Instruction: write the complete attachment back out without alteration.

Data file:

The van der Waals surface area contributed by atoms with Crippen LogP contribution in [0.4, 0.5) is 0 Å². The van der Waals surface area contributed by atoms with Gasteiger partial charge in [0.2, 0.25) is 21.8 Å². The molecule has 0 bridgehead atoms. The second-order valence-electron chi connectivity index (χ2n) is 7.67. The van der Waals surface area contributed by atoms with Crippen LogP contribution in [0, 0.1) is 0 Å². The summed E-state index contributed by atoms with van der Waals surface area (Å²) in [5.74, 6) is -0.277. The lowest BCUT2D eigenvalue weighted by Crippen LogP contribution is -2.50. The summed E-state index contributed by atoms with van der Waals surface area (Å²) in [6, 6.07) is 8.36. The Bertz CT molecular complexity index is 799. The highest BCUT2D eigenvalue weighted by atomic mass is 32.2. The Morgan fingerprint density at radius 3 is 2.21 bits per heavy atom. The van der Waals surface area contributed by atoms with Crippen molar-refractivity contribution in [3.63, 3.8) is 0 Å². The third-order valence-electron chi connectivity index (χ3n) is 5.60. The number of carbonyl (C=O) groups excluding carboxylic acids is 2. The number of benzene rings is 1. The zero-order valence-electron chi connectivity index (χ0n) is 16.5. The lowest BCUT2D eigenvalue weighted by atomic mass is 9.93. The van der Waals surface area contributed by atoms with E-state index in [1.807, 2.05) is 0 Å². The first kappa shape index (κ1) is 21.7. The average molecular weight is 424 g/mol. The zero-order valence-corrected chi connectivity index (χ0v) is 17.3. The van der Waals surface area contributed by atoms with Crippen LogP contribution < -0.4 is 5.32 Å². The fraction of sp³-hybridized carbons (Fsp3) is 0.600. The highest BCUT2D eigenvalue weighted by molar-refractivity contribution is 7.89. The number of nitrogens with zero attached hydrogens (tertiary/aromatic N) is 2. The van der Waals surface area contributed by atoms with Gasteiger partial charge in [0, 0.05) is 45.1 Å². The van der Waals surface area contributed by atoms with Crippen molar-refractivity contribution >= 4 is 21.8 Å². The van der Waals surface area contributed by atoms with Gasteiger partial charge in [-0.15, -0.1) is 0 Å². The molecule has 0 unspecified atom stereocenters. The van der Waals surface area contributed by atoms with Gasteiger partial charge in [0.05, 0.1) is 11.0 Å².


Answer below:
The van der Waals surface area contributed by atoms with Crippen LogP contribution in [0.4, 0.5) is 0 Å². The van der Waals surface area contributed by atoms with Gasteiger partial charge in [0.2, 0.25) is 21.8 Å². The molecule has 0 bridgehead atoms. The second-order valence-electron chi connectivity index (χ2n) is 7.67. The van der Waals surface area contributed by atoms with Crippen LogP contribution in [0, 0.1) is 0 Å². The summed E-state index contributed by atoms with van der Waals surface area (Å²) in [5.74, 6) is -0.277. The lowest BCUT2D eigenvalue weighted by Crippen LogP contribution is -2.50. The summed E-state index contributed by atoms with van der Waals surface area (Å²) in [6, 6.07) is 8.36. The Bertz CT molecular complexity index is 799. The highest BCUT2D eigenvalue weighted by atomic mass is 32.2. The Morgan fingerprint density at radius 3 is 2.21 bits per heavy atom. The van der Waals surface area contributed by atoms with Crippen molar-refractivity contribution in [3.63, 3.8) is 0 Å². The third-order valence-electron chi connectivity index (χ3n) is 5.60. The number of carbonyl (C=O) groups excluding carboxylic acids is 2. The number of benzene rings is 1. The zero-order valence-electron chi connectivity index (χ0n) is 16.5. The lowest BCUT2D eigenvalue weighted by atomic mass is 9.93. The van der Waals surface area contributed by atoms with E-state index in [1.807, 2.05) is 0 Å². The first kappa shape index (κ1) is 21.7. The average molecular weight is 424 g/mol. The zero-order valence-corrected chi connectivity index (χ0v) is 17.3. The van der Waals surface area contributed by atoms with Crippen LogP contribution < -0.4 is 5.32 Å². The fraction of sp³-hybridized carbons (Fsp3) is 0.600. The highest BCUT2D eigenvalue weighted by molar-refractivity contribution is 7.89. The number of nitrogens with zero attached hydrogens (tertiary/aromatic N) is 2. The van der Waals surface area contributed by atoms with Gasteiger partial charge in [0, 0.05) is 45.1 Å². The van der Waals surface area contributed by atoms with Crippen molar-refractivity contribution >= 4 is 21.8 Å². The van der Waals surface area contributed by atoms with Gasteiger partial charge in [-0.15, -0.1) is 0 Å². The molecule has 0 unspecified atom stereocenters. The van der Waals surface area contributed by atoms with Gasteiger partial charge in [0.05, 0.1) is 11.0 Å².